The U.S. Is Failing At Making Its Communities More Walkable

A new report gives the country an F grade on attempts to make it easier and safer for all citizens to get places without a car.

Whether by street design, long distances between places, or more deep-seated cultural reasons, most Americans walk very little every day. That’s a shame: Public health advocates argue that moderate, informal exercise outside, including walking, is an important determinant of public health. And America’s car-centric development isn’t doing us any favors, remaining an impediment to higher levels of walking and walkability, a new report shows.

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Bicyclists get free roadside assistance in Connecticut city

To encourage bicycle commuting in the city and ease some the fears associated with it.

“The free roadside assistance initiative is run by the Hartford Business Improvement District. It is part of the organization’s Clean and Safe program, which puts those “safety ambassadors” on downtown streets, giving free assistance to stranded motorists, providing security escorts and acting as another set of eyes and ears for police, said Jordan Polon, the business district’s executive director.

The group added bicycle assistance in May to encourage bicycle commuting in the city and ease some the fears associated with it, she said.”

“Eddie Zayas is one of the district’s “safety ambassadors.” Like the vast majority of the others, he’s a city resident. He wears a fluorescent yellow uniform and an identification badge and patrols on his bicycle downtown. He carries with him a two-way radio, a tool kit and three different sizes of bicycle tubes.

He looks for bicyclists who need help and takes service calls.”

Eddie Zayas, a safety ambassador for the Hartford Business Improvement District, shows off some of his bicycle repair tools during patrol of downtown streets on Sept. 2, 2017. Zayas is part of a program that provides free roadside assistance to bicyclists who break down in Connecticut’s capital city (AP Photo/Pat Eaton-Robb)
The Associated Press



The Joy and Freedom of a City Without Car Traffic

“Imagine a major city without car traffic, without the honking, the congestion, the tailpipes spitting out poison. A city without the ever-present threat of getting run over.”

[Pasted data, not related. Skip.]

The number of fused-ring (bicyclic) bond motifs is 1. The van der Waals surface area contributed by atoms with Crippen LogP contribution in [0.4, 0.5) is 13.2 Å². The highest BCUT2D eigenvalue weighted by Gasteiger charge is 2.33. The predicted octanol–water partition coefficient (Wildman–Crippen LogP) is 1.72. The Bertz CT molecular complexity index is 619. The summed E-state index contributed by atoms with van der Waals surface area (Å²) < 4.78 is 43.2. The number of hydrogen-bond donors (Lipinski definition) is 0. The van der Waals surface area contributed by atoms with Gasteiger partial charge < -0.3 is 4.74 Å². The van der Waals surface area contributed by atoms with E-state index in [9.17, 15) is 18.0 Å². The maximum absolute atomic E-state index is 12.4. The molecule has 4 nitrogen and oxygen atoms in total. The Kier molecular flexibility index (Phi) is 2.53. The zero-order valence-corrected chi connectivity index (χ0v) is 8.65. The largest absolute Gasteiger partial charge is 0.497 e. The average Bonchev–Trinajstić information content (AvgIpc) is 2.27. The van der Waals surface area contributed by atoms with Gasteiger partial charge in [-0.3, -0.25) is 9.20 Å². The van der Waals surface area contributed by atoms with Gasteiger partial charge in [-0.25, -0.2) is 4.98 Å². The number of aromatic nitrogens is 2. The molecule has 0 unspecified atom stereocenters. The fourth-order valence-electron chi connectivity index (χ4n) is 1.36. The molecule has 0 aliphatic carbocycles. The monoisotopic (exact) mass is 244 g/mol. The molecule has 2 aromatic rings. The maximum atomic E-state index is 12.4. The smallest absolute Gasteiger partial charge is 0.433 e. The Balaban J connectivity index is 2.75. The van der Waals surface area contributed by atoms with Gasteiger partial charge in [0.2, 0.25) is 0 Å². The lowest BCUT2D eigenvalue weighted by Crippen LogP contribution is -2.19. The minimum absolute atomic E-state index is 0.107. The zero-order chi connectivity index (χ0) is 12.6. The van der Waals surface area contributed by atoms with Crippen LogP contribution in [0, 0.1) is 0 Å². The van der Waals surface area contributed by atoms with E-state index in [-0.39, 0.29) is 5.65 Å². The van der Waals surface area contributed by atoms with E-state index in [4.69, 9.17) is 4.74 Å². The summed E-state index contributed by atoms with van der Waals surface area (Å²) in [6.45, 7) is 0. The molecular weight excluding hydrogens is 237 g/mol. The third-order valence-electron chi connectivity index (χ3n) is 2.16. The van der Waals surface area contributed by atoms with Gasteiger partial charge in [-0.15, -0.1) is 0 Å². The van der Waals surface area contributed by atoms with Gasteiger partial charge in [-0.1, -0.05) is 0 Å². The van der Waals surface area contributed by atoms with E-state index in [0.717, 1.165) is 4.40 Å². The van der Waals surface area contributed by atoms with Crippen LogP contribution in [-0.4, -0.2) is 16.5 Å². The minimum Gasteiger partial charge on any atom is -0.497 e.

“As you browse through these photos from the journee sans voiture, keep in mind that Paris is trying to make its streets free from the burden of car traffic all year round. The car-free day fits within a comprehensive strategy to improve mobility while reducing motorized traffic.”

Bike-Sharing Is Flourishing in Washington. Can the City Handle It?

“…while the city embraces its innovative bicycling culture, longtime riders argue that the capital still lacks infrastructure to support it. “

“…critics worry most about beginner urban riders navigating the segmented nature of the city’s designated bicycle lanes: They begin and end seemingly at random, forcing cyclists to veer into four-lane roads stippled with potholes and urban grit. Buses and hurried automobile traffic push them into the right-most lane, where doors of parked cars can swing open unexpectedly, catapulting cyclists.”

Iceland-Photos, Video: 3D Crosswalk Slows Down Cars

The small fishing town of Ísafjörður in the Westfjords unveiled the first ever “3D crosswalk” in Iceland.

The crosswalk, which is painted to look like it is hovering over the street, is intended to slow down traffic and reduce driving speeds in the narrow residential streets of the old town of Ísafjörður.

The environmental commissioner of Ísafjörður, Ralf Trylla, had come across the idea while researching for novel ways to slow down traffic speed.

It only took a couple of weeks from Ralf getting the idea to all necessary permits from the Police and the Transport Authority being in place. In the meantime Gautur Ívar and Ralf practiced 3D painting.

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